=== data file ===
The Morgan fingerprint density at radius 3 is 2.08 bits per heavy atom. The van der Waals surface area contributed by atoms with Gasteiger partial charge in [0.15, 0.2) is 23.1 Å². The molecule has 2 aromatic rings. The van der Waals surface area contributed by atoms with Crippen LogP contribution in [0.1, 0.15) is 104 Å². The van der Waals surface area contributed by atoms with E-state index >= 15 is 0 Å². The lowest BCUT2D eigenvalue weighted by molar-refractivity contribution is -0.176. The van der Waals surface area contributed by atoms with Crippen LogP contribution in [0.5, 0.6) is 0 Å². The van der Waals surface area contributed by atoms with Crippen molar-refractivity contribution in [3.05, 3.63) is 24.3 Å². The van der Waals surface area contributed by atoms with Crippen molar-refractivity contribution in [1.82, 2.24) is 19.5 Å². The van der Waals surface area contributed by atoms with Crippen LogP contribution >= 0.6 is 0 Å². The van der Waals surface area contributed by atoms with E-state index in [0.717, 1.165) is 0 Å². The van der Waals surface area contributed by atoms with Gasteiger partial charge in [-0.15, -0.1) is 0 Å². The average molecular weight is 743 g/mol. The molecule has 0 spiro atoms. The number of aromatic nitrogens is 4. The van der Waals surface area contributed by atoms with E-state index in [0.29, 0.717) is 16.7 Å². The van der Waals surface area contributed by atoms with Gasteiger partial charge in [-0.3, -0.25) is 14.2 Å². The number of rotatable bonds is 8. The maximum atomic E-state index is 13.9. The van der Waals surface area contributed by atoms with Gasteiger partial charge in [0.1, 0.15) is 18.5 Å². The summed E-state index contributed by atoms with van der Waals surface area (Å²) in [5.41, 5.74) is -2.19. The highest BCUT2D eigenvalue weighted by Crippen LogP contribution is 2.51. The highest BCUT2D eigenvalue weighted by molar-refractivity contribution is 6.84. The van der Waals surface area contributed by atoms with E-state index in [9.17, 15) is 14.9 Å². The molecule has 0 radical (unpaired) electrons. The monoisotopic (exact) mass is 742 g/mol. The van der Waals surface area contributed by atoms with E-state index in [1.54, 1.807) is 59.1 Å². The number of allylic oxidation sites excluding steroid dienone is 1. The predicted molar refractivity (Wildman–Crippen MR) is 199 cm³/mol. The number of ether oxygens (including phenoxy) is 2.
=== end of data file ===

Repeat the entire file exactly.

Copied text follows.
The Morgan fingerprint density at radius 3 is 2.08 bits per heavy atom. The van der Waals surface area contributed by atoms with Gasteiger partial charge in [0.15, 0.2) is 23.1 Å². The molecule has 2 aromatic rings. The van der Waals surface area contributed by atoms with Crippen LogP contribution in [0.1, 0.15) is 104 Å². The van der Waals surface area contributed by atoms with E-state index >= 15 is 0 Å². The lowest BCUT2D eigenvalue weighted by molar-refractivity contribution is -0.176. The van der Waals surface area contributed by atoms with Crippen LogP contribution in [0.5, 0.6) is 0 Å². The van der Waals surface area contributed by atoms with Crippen molar-refractivity contribution in [3.05, 3.63) is 24.3 Å². The van der Waals surface area contributed by atoms with Crippen molar-refractivity contribution in [1.82, 2.24) is 19.5 Å². The van der Waals surface area contributed by atoms with Crippen LogP contribution >= 0.6 is 0 Å². The van der Waals surface area contributed by atoms with E-state index in [0.717, 1.165) is 0 Å². The van der Waals surface area contributed by atoms with Gasteiger partial charge in [-0.15, -0.1) is 0 Å². The average molecular weight is 743 g/mol. The molecule has 0 spiro atoms. The number of aromatic nitrogens is 4. The van der Waals surface area contributed by atoms with E-state index in [0.29, 0.717) is 16.7 Å². The van der Waals surface area contributed by atoms with Gasteiger partial charge in [-0.3, -0.25) is 14.2 Å². The number of rotatable bonds is 8. The maximum atomic E-state index is 13.9. The van der Waals surface area contributed by atoms with Gasteiger partial charge in [0.1, 0.15) is 18.5 Å². The summed E-state index contributed by atoms with van der Waals surface area (Å²) in [5.41, 5.74) is -2.19. The highest BCUT2D eigenvalue weighted by Crippen LogP contribution is 2.51. The highest BCUT2D eigenvalue weighted by molar-refractivity contribution is 6.84. The van der Waals surface area contributed by atoms with E-state index in [9.17, 15) is 14.9 Å². The molecule has 0 radical (unpaired) electrons. The monoisotopic (exact) mass is 742 g/mol. The van der Waals surface area contributed by atoms with E-state index in [1.54, 1.807) is 59.1 Å². The number of allylic oxidation sites excluding steroid dienone is 1. The predicted molar refractivity (Wildman–Crippen MR) is 199 cm³/mol. The number of ether oxygens (including phenoxy) is 2.